But why is it so important for high earners to learn this strategy?
Recall that, if an individual makes too much money, he/she cannot make a deductible contribution to a Traditional IRA. And again, that person may be ineligible to make a direct contribution to a Roth due to making too much. So, the only other option left to that person would be to make a non-deductible contribution to a Traditional IRA.
Is that so bad?
Well, not exactly. However, having deductible and non-deductible balances in traditional IRAs significantly complicates the taxation of distributions upon retirement. Also, as we discussed earlier in this article, traditional IRAs require a minimum distribution upon reaching age 70 ½, whereas the Roth IRA does not have an RMD rule.
So what are the steps?
High earners looking to take advantage of the backdoor Roth strategy set up a traditional IRA, make a non-deductible contribution, then convert this contribution over to their Roth. Her/his brokerage of choice generally can provide the owner with advice and documentation to make sure this transition occurs smoothly.
Why not just open a regular brokerage account?
The big advantage to this strategy over a typical taxable brokerage account is what we refer to as tax drag. Over time, your investments will most likely have taxable events, such as dividend payments or forced sales. This could cause the owner of the account to pay taxes each year on their investments, leaving him/her with less money. Having funds in a Roth avoids this issue.
A note about the Backdoor Roth and Traditional IRAs with both deductible and non-deductible balances
Be careful if you have both deductible and non-deductible traditional IRA balances. When you attempt to convert the non-deductible portion over to your Roth, things can get a little dicey from a tax perspective. We always recommend speaking with a financial advisor before making any money moves, including this one.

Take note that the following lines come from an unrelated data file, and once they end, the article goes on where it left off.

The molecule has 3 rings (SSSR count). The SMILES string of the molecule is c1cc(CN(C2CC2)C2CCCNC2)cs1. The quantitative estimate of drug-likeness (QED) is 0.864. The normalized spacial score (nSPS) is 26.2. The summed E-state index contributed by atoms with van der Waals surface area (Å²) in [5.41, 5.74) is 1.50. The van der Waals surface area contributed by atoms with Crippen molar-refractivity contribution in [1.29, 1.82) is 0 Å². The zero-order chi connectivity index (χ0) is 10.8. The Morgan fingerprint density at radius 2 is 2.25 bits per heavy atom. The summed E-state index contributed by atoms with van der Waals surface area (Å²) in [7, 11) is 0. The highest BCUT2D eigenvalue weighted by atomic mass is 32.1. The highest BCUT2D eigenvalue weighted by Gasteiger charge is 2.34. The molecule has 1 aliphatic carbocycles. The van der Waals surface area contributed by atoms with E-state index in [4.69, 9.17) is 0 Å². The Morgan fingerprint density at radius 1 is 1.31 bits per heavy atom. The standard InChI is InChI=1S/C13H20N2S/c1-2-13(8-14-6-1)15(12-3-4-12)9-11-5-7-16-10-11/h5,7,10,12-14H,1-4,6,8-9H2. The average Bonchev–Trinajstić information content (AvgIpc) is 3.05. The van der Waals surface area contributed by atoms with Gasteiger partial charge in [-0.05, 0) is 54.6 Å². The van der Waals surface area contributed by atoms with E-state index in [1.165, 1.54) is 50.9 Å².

Which IRA is Best for Me?
There’s no easy answer to this question. However, here are some general tips regarding which account makes the most sense for which individual.
The Traditional IRA may make more sense for the mid-to-high earner who believes that her or his tax rate will be lower in the distribution phase.
The Roth IRA may make more sense for the individual who is just starting his or her career and is currently in a relatively low tax bracket.
The Backdoor Roth IRA strategy is for very high earners who cannot make a deductible contribution to a Traditional IRA or a direct contribution to a Roth IRA.
How Hard is it to Set Up an IRA?
Setting up the account is easy. You can set up your account through an online brokerage in a matter of minutes. One of our favorite providers is Scottrade, which allows customers to enroll in their Flexible Reinvestment Plan (FRIP). FRIP allows the account owner more flexibility in choosing which security she or he would like dividends to be reinvested.
Here are some additional resources that can provide further insight on personal finance matters:
- bogleheads.org -Great personal finance forum
- http://forum.mrmoneymustache.com/ - Another great personal finance forum
- https://personal.vanguard.com/us/insights/retirement/estimate-your-rmd-tool-Required Minimum Distribution Calculator
- https://www.scottrade.com/ -Scottrade, one of our favorite brokerages
- https://www.fool.com/retirement/index.aspx -Motley Fool, an excellent site with lots of great personal finance tips
- https://www.personalcapital.com/ -Our favorite budget/net worth tracking tool
We hope you enjoyed reading the Ultimate Guide to the Traditional vs Roth IRA. Our goal is to provide you with strategies that you can implement quickly and easily into your financial plan.
Do you have any insights on IRAs that weren't mentioned in this article? Please let us know in the comments below.
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The author of this article is not a licensed professional. This article and all information presented is for informational purposes only and should not be taken as financial or legal advice. We recommend our readers to consult with a licensed professional in the appropriate field prior to making any investment decisions.